Working as a content marketing director, my team and I are responsible for the creation, editing, publishing and optimization of dozens of pieces of content each week. We strive to create relevant, meaningful and ultimately useful information for our readers. But, we live in the world of the internet, and no matter how beneficial our content may be, if no one sees it, it doesn’t matter. So, how do we optimize our content for search, but create content for people? The secret is not as hard as it might sound.

Write for Humans, Not Search

You don’t set out to create content for search engines, of course. You create content that helps, answers questions and provides utility. And, if you’re doing that, keep at it. If you’ve been creating content with the sole purpose of getting search engine optimization (SEO) juice, you need to rethink it and flip your intention on its head. Create your content for your customers and prospects first and foremost. Then, optimize it for the search engines.

Keywords for the Win

Keywords are your ticket to creating content for both people and search engines, and they’re an important component to any piece of content. By using keywords that people frequently search, you help search engines direct readers your way. The fine art of using keywords though, is finding the balance of using them in a natural way so they come across effortlessly and aren’t included to entice search. Keywords should merely be a part of the content and occur a few times within it.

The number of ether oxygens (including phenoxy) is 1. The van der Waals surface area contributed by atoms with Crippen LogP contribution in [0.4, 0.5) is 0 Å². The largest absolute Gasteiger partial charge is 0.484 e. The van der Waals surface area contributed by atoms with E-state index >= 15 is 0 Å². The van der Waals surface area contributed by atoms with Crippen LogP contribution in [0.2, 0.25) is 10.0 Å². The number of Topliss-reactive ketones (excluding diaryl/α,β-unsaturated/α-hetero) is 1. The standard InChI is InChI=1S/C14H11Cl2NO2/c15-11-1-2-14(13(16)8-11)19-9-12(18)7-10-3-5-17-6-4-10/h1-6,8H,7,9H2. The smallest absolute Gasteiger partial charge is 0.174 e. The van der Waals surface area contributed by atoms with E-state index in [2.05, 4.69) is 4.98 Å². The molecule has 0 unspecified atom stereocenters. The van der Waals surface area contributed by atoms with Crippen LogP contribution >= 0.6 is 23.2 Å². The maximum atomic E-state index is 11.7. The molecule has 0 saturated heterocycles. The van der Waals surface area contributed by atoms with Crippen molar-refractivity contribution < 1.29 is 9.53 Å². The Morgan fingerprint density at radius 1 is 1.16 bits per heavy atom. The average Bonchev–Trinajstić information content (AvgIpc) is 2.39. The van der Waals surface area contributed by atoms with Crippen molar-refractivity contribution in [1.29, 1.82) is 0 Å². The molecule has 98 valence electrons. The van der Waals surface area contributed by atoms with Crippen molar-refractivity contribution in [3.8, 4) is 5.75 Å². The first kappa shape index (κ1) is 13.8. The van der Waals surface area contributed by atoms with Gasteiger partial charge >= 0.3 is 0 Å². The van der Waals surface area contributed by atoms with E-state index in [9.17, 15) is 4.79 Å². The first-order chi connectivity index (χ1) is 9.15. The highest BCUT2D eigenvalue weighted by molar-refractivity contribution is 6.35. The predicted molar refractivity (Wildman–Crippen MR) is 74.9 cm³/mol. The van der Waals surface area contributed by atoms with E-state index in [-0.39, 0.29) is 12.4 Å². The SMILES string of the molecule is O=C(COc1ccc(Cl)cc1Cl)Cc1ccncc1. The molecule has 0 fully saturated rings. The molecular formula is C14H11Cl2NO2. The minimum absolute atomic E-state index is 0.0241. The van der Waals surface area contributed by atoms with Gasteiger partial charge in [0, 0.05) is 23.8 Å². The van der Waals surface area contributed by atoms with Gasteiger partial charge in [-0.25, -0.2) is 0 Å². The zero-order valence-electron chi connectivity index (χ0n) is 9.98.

We often get asked if there’s a “secret formula” for keyword density, or how often you should use a keyword within your content. Of course, it depends based on the length of your piece, but a good rule of thumb is about every 100 words, or so (disclaimer: This can vary and is not a hard and fast rule). If you have a 500 word blog post, try to use your keyword in the following key places:

  • Title
  • URL
  • Meta description
  • Photo name and description (if you have imagery)
  • Intro paragraph, in the body of your post once or twice and in the last paragraph.

Above all else, content should rein supreme, so if using a keyword will disrupt your content, don’t use it.

Content Rules 
When it comes to search engines, content still rules. Another way to give yours a boost is by including phrases that are related to your keywords. Search engines don’t just look for keywords, they also crawl your content for both keywords and phrases that are relevant to a specific keyword – this has a jargony name called latent semantic indexing which sounds a whole lot more complicated than it really is. For example, if you own a dog bakery and your keyword is “dog cakes,” some other related terms might be dog birthday cake, dog cake recipe, dog cake mix, etc. If a search engine sees these related terms within your content, it should rank your site over sites with just keyword optimized content. You can use Google Keyword Tool to research and find related terms.

So the big secret to optimizing your content for people and search? Create kick butt content that’s relevant and useful to people. Use your keyword prowess to help the search engines find your killer content and the people will come. The more people who come, the more the authority you build with search engines, and everything will be well in the world of content and SEO.

How do you optimize your content for people and search? Share your favorite secrets and tips!

© 2013 – 2018, Contributing Author. All rights reserved.

Related Blogs

Ready to apply what you've
learned about Email